English German Dictionary Free is the newest of the free German dictionaries for iOS, and it has some nice bells and whistles. It also seems to have been released in stages to the iTune’s Store, because there seems to be prototype version of the dictionary under the name “English<->German Dictionary” that only has 230,000 entries compared to the seemingly current official one’s 301,000 entries. This inference seems confirmed by looking that the posting history of the maker’s development blog. The difference between attested word counts between February and April is large. Both of these counts are still on the lower end though. Another drawback to this dictionary is that it’s a lite version of the payed app “English German Dictionary Pro“. Which of course means as it very often does that the free version has ads in spades. As I said with M’s Dictionary above, I’m not a fan of the lite version gimmick. But all is not doom and gloom here. The good side to the app is that it has a pleasing design interface. It also has the as you type function, which is of course a huge plus. Also, although it’s small text may be a little hard on the eyes, it allows many more entries to show up as you type your word, which is a great aid to people who have spelling issues. Though admittedly, the adbanner takes up the space of about 3 entries all by itself. It also shows noun gender which is fast becoming the norm in German dictionary apps, but not every app has caught up. It has inconsistent plurals though. Sometimes when you look up an English word the German definition will have the plural of the German equivalent term, but it doesn’t show the plurals when you go the opposite direction, implying that one word does not equal one entry in its tagging system, meaning that the dictionary could very well be half the size it claims to be. It also has a history function, which is again aided by it’s smaller text. And it has a couple of things that are unique just to it. It has a favorites system so you can compile lists of new vocab, and it lets you choose whether to search just its German entries or just its English entries or both at the same time.. This functionality gives it a little bit of a time saving boost when you’re pretty much only translating one way. Something of value to nonnative speakers of English, is that it gives phonetic guides for the English entries, so that’s something to keep in mind for the international students of German. Another feature of note is that it lets one change the color of the app and the font and size of the text. So if the text is too small or your eyes can handle even more splatter on your screen, the option is right there for you. Over all I wouldn’t that the app is too bad, but it still needs a lot of work. Luckily it’s still seems to be under development. It’s biggest draw back is probably is it’s low entry count. According to it, Döner doesn’t even exist! What kind of self respecting dictionary doesn’t have the king of German fast food? I would say that this app is more function than functionality still, so I would suggest getting one of the others listed in this article over it, but it’s definitely not bad for how new it is. It’s actually a little impressive in that regard. Further updates may bring it up to speed.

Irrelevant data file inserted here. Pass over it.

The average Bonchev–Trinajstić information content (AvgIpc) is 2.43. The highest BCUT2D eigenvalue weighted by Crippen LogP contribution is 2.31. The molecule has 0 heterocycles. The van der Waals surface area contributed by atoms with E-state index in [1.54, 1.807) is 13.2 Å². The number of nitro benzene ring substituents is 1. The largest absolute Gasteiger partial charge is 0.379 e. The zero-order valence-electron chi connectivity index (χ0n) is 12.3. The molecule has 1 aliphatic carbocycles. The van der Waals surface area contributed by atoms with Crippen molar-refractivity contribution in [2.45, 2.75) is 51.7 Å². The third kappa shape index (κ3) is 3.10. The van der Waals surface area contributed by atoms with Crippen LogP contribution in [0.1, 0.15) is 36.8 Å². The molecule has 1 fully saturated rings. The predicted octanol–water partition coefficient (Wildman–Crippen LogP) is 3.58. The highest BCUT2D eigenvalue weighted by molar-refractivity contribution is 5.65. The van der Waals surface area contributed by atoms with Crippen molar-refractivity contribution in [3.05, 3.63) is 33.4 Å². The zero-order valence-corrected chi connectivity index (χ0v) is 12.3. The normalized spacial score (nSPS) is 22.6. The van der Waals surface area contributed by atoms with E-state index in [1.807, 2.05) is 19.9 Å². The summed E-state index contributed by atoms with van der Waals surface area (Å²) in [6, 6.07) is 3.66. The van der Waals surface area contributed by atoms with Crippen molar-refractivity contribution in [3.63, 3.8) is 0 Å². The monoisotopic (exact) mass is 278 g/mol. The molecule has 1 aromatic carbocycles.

German utilizes a modified version of the Latin script, which is the same writing system that English uses. However, German also has some additional letters that don’t exist in English. German spelling is very phonetic and regular. There are basically no silent letters, with only a few exemptions to the rule. Before you can start learning vocabulary, it is important for you to learn how to pronounce everything you read, so the following chart will go over every letter in German and its pronunciation(s) as represented by the International Phonetic Alphabet. In addition to the chart, the University of Iowa provides an animated phonetics guide to German, which is located here, and can be followed along with.
a aː, a hat, Wasser
ä eː, ɛ Väter, Männer
e e, ɛ, ə1 gegen, denn, habe
é e Café
i i, ɪ China, bitte
o o, ɔ so, voll
ö œ, ø zwölf, schön
u ʊ, uː und, um
ü y, ʏ über, füllt
y y, ʏ Typ, Rhythmus
aa a Staat
ai aɪ Mai
au aʊ laut
ay aɪ Bayern
äu ɔʏ Häuser
ee eː Beere
ei aɪ mein
eu ɔʏ Euro
ey aɪ Meyer
ie iː dienen
oe ø Goethe
oo oː Boot
ow oː Pankow
b b, p2 bitte, ab
c k Café
d d, t2 du, Wind
f f fest
g g, ʒ3, k2 geben, Etage, Tag
h4 h heiße
j j, ʒ3, dʒ3 jung, Journal, Jeans
k k König
l l laufen
m m Mann
n n Nummer
p p Person
r5 ʀ/ɹ/r, ɐ recht, Sänger
s z, s so, sexy
t t tun
v f, v3 viel, aktiv
w v was
x ks Fax
z z, ts ziehen, Zahl
ß6 s heiße
ch x, ç Buch, mich
ck k Klecks
dt t Stadt
kn kn Knie
pf pf Pfeffer
ph f Photo
qu kʋ3 Qual
st ʃt, st2 starten, Post
sp ʃp später
th t Theme
ti tsɪ̯ Nation
tz ts Platz
zw zʋ zwei
chs ks Sechs
sch ʃ Englisch
dsch dʒ3 Dschungel
schm ʃm schmertz
tsch tʃ Deutsch
1. e as /ə/ has many uses in German orthography:
- It is used in verb inflections, such as habe [habə].
- The past participle prefix ge~ [gə’] makes use of it.
- The comparative suffix ~er [ər] makes use of it.
- The agent suffix ~er [ər] makes use of it.
- Some nouns pluralize with a ~e ending, such as Schuhe [ʃuːə].
- And, some words just end in ~e and ~er, though these endings don’t denote anything, such as Seemöwe [zeːmœvə] or Wasser [va’sər].
2. These sounds occur only at the end of words.
3. These sounds are found only in loanwords.
4. h is sometimes used to mark a long vowel in German orthography, such as Kohl [koːl]. This occurs with the letters a, ä, e, i, o, ö, u, and ü. Thus ah becomes /aː/, äh becomes /eː/, eh becomes /eː/, ih becomes /iː/, oh becomes /oː/, öh becomes /øː/, uh becomes /uː/, and üh becomes /yː/. Compare this to the use of double consonants to mark short vowels, such as Wasser [va’sər].
5. r is also a vowel in German, in addition to being a consonant. Some words that end in ~er (again, this isn’t the specific suffix ~er; only the use of the same sound) are pronounced /ɐ/, such as Ober [ɔːbɐ]. In addition, r as /ʀ/, /r/, and /ɹ/ is a dialectal difference. /ɹ/ is the same hard r sound as in English and is used in Northern Germany. /r/ is trilled and is used in Bavaria and Austria. /ʀ/ is uvular and is used everywhere else. Note however that these pronunciations have overlap and in some case free variation.
6. ß counts as two successive s’s. However, despite technically being a double consonant, it is not used after short vowels. This is due to the 1996 spelling reforms, which limited its use to being after long vowels and diphthongs, thus the spelling of the words Spaß [ʃpaːs] and Neuß [nɔʏs], but not Miss [mɪs], which used to be Miß. Also, please note that it is not used in Switzerland and Liechtenstein, and ss is used in favor of it in all circumstances there.